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What You Need to Know About Interim Management

November 14, 2017 | Comment

It’s one of the fastest growing employment sectors; more and more businesses are transforming their processes with the help of Interim Management; Interim Managers can benefit businesses of all sizes, at all levels yet, and yet somehow it’s a field that’s widely misunderstood. While many businesses are happy to bring in Interim Skills when they need them, just as many don’t see the benefits and are reluctant to discuss Interim Management Solutions.

Today, we’re bringing you some of the most important facts about Interim Management, so you can make an informed decision about whether this is the right solution for you.

What is Interim Management

Let’s begin by defining terms: an interim manager is high level or executive specialist who enters your business for a fixed period to solve a specific problem or work on a specific project.

This could be helping to turn around a failing business, getting a project in hand that’s overrunning its budget and deadline, or helping with a big hiring push. The key thing is that they will have set metrics for success and failure and a clear time scale to work in, and bring with them a career’s worth of experience of solving similar problems elsewhere.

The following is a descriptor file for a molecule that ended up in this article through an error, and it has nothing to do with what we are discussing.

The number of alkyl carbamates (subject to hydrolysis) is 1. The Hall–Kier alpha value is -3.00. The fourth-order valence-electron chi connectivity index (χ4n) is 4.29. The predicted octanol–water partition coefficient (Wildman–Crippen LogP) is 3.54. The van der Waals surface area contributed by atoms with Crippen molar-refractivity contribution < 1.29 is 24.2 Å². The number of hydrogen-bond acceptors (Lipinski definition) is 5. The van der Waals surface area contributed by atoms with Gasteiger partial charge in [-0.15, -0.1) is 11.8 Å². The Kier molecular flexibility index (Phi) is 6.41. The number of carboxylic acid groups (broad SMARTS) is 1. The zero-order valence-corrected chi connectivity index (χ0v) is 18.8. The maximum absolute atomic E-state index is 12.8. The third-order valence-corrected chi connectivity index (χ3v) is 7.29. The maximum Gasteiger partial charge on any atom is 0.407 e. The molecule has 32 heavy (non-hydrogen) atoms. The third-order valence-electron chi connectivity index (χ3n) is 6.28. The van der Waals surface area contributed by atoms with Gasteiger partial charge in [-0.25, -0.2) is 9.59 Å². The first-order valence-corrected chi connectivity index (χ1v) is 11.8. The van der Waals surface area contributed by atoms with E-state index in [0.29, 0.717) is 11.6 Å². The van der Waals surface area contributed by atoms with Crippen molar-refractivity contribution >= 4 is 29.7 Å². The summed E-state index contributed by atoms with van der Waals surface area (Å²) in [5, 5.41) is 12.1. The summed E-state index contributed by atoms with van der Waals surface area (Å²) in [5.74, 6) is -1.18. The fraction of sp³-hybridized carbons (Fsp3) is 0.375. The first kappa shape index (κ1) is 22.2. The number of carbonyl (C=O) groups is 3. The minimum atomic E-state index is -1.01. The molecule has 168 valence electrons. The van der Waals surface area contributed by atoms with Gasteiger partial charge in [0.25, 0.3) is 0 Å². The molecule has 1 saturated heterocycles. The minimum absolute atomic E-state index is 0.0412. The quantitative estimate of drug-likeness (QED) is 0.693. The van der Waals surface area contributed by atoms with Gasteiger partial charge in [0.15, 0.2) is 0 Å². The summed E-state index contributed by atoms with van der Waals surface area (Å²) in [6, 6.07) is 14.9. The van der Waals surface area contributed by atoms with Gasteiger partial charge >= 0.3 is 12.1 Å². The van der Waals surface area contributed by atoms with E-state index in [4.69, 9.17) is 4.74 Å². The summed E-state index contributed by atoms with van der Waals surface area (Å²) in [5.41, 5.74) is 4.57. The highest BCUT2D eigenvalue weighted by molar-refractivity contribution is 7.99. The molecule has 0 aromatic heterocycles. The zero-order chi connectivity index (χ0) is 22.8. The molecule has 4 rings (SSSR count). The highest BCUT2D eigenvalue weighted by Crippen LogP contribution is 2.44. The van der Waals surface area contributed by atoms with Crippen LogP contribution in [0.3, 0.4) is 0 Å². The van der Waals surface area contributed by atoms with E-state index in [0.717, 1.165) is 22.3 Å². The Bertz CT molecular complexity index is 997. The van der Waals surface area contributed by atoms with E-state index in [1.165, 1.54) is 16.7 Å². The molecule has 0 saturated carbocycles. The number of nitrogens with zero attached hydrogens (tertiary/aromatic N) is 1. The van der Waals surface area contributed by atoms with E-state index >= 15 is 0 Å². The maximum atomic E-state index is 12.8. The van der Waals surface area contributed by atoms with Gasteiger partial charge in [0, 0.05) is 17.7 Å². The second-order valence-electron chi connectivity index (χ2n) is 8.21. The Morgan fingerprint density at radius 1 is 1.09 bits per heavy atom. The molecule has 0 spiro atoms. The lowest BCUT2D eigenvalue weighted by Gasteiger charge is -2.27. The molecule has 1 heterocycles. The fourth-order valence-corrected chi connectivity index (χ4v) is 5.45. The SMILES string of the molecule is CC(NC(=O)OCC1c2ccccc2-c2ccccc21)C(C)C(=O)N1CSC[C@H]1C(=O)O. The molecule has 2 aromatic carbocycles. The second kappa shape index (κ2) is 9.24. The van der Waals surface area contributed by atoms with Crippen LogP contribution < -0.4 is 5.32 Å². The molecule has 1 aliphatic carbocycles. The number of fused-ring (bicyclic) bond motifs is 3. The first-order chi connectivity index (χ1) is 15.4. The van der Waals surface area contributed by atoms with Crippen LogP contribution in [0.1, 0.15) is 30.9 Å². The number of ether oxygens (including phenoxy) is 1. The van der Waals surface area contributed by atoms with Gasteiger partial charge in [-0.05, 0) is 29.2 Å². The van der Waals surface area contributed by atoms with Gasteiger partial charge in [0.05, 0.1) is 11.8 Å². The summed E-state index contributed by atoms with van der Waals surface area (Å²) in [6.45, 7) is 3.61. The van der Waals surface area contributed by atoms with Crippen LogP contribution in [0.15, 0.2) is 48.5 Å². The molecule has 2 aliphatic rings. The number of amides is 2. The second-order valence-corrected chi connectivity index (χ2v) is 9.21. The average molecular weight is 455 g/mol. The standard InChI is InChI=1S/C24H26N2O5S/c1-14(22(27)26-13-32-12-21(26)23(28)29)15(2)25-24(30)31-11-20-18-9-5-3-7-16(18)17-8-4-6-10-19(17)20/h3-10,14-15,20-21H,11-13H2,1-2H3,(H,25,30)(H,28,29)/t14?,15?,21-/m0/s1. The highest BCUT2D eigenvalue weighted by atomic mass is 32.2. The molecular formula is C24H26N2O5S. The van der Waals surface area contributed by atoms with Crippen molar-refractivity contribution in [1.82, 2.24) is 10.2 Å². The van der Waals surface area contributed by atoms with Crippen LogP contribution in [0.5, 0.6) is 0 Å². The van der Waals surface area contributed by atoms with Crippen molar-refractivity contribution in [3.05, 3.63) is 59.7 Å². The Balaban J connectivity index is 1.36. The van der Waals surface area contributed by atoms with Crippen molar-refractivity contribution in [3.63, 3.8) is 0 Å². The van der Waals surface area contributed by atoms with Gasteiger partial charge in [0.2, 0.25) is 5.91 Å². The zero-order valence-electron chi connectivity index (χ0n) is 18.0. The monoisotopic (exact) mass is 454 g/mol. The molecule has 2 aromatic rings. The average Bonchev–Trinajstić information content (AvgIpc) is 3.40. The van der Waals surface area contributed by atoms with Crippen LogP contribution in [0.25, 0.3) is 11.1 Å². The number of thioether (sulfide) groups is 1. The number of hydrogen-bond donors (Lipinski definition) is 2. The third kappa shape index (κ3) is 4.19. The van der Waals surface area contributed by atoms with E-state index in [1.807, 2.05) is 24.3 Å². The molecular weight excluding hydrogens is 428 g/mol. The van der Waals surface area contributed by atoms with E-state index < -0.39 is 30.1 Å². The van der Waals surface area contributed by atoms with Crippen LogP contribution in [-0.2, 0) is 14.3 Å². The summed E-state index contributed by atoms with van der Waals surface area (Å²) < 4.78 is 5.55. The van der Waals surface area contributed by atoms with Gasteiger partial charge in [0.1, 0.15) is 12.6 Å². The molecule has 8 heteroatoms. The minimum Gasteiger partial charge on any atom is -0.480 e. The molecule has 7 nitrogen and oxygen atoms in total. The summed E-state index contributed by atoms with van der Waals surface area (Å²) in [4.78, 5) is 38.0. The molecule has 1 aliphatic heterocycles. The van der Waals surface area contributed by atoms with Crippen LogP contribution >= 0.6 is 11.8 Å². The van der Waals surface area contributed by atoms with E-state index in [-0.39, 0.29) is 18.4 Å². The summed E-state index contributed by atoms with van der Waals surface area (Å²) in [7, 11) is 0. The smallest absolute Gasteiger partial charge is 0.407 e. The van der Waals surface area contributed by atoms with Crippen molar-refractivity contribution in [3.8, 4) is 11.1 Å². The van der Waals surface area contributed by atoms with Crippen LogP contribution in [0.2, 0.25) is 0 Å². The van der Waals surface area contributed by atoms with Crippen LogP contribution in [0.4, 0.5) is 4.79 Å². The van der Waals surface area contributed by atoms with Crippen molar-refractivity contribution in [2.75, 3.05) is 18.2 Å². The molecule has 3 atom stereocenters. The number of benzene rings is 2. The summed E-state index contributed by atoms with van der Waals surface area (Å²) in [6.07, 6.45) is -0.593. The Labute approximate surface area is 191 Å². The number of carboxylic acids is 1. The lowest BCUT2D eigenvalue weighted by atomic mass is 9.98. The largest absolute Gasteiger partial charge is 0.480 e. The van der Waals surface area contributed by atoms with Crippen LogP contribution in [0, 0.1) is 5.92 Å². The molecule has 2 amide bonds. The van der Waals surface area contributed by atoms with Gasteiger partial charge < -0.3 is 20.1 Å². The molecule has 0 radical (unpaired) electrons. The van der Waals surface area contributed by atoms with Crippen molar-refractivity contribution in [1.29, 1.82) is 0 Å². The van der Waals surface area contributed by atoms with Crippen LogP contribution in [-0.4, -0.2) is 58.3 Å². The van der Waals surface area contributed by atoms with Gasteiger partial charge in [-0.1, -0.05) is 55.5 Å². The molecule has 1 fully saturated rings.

Isn’t ‘Interim Management’ Just Another Name for Consultant?

It’s an easy mistake to make, but there are actually big differences between consultants and interim staff and it’s a useful distinction to use.

Consultants will analyse the situation you put before them and make recommendations to get you the outcome you want. Interim Managers will come into your business and take ownership of the problems you need solving to ensure they are actually solved.

Take the example of the overrunning project above: A consultant would recommend processes you could implement to bring it back under control, but the responsibility for implementing them would rest with your existing staff. An Interim Manager would come into your business and take over management of the project, making them personally responsible for implementing the measures to complete it successfully.

Lasting Influence

One of the most important things about Interim Managers is that they bring a career’s worth of experience into your business with them and leave you with benefits that persist long after they’ve left. In our example above, as well as completing one problem project, your Interim Project Manager would leave your department with a lot of processes they can use to keep future projects under control and under budget. Interim Managers therefore represent an investment in the long term future of your business, even if as a staffing solution they are strictly temporary.

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